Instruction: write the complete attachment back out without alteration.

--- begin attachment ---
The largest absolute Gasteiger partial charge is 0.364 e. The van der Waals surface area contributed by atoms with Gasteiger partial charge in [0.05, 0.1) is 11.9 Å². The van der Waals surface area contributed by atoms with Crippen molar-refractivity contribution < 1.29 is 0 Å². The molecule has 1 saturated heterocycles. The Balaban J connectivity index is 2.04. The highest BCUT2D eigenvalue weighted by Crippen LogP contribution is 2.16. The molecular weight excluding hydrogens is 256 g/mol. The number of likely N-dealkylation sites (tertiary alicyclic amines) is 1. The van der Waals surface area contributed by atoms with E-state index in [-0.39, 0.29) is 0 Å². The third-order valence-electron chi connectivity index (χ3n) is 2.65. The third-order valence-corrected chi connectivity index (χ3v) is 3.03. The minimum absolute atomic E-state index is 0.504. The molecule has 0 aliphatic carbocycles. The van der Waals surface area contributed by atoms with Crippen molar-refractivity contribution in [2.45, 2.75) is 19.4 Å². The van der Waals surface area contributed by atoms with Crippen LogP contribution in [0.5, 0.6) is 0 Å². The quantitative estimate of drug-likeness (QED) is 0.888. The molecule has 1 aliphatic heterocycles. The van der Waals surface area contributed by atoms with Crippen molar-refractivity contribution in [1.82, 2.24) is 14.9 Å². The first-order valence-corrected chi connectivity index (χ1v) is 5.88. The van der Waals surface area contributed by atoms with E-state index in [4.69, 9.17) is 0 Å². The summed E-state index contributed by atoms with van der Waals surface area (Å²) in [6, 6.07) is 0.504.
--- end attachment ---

The largest absolute Gasteiger partial charge is 0.364 e. The van der Waals surface area contributed by atoms with Gasteiger partial charge in [0.05, 0.1) is 11.9 Å². The van der Waals surface area contributed by atoms with Crippen molar-refractivity contribution < 1.29 is 0 Å². The molecule has 1 saturated heterocycles. The Balaban J connectivity index is 2.04. The highest BCUT2D eigenvalue weighted by Crippen LogP contribution is 2.16. The molecular weight excluding hydrogens is 256 g/mol. The number of likely N-dealkylation sites (tertiary alicyclic amines) is 1. The van der Waals surface area contributed by atoms with E-state index in [-0.39, 0.29) is 0 Å². The third-order valence-electron chi connectivity index (χ3n) is 2.65. The third-order valence-corrected chi connectivity index (χ3v) is 3.03. The minimum absolute atomic E-state index is 0.504. The molecule has 0 aliphatic carbocycles. The van der Waals surface area contributed by atoms with Crippen molar-refractivity contribution in [2.45, 2.75) is 19.4 Å². The van der Waals surface area contributed by atoms with Crippen LogP contribution in [0.5, 0.6) is 0 Å². The quantitative estimate of drug-likeness (QED) is 0.888. The molecule has 1 aliphatic heterocycles. The van der Waals surface area contributed by atoms with Crippen molar-refractivity contribution in [1.82, 2.24) is 14.9 Å². The first-order valence-corrected chi connectivity index (χ1v) is 5.88. The van der Waals surface area contributed by atoms with E-state index in [4.69, 9.17) is 0 Å². The summed E-state index contributed by atoms with van der Waals surface area (Å²) in [6, 6.07) is 0.504.